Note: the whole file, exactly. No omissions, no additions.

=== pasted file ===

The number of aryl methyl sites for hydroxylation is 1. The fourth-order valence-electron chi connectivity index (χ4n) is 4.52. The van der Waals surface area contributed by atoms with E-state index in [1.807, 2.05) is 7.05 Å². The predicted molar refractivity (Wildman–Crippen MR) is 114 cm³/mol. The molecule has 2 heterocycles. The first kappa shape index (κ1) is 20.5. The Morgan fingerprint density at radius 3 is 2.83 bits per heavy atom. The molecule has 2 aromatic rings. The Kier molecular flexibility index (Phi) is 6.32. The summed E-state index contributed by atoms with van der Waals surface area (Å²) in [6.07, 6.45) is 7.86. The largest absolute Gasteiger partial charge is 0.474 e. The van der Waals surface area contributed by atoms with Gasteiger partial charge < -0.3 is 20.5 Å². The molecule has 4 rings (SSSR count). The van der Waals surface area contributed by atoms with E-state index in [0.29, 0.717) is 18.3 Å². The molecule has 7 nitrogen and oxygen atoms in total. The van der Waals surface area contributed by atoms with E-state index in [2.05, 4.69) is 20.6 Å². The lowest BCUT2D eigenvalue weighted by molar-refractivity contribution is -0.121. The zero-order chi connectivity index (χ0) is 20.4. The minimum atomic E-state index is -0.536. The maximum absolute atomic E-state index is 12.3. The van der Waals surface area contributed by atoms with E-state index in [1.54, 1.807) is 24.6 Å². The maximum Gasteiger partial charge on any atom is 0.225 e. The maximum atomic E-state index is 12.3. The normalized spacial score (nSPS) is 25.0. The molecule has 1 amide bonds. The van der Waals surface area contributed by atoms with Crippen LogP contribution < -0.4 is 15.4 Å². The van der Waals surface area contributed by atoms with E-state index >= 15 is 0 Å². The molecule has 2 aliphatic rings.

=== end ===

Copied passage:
The number of aryl methyl sites for hydroxylation is 1. The fourth-order valence-electron chi connectivity index (χ4n) is 4.52. The van der Waals surface area contributed by atoms with E-state index in [1.807, 2.05) is 7.05 Å². The predicted molar refractivity (Wildman–Crippen MR) is 114 cm³/mol. The molecule has 2 heterocycles. The first kappa shape index (κ1) is 20.5. The Morgan fingerprint density at radius 3 is 2.83 bits per heavy atom. The molecule has 2 aromatic rings. The Kier molecular flexibility index (Phi) is 6.32. The summed E-state index contributed by atoms with van der Waals surface area (Å²) in [6.07, 6.45) is 7.86. The largest absolute Gasteiger partial charge is 0.474 e. The van der Waals surface area contributed by atoms with Gasteiger partial charge < -0.3 is 20.5 Å². The molecule has 4 rings (SSSR count). The van der Waals surface area contributed by atoms with E-state index in [0.29, 0.717) is 18.3 Å². The molecule has 7 nitrogen and oxygen atoms in total. The van der Waals surface area contributed by atoms with E-state index in [2.05, 4.69) is 20.6 Å². The lowest BCUT2D eigenvalue weighted by molar-refractivity contribution is -0.121. The zero-order chi connectivity index (χ0) is 20.4. The minimum atomic E-state index is -0.536. The maximum absolute atomic E-state index is 12.3. The van der Waals surface area contributed by atoms with E-state index in [1.54, 1.807) is 24.6 Å². The maximum Gasteiger partial charge on any atom is 0.225 e. The maximum atomic E-state index is 12.3. The normalized spacial score (nSPS) is 25.0. The molecule has 1 amide bonds. The van der Waals surface area contributed by atoms with Crippen LogP contribution < -0.4 is 15.4 Å². The van der Waals surface area contributed by atoms with E-state index >= 15 is 0 Å². The molecule has 2 aliphatic rings.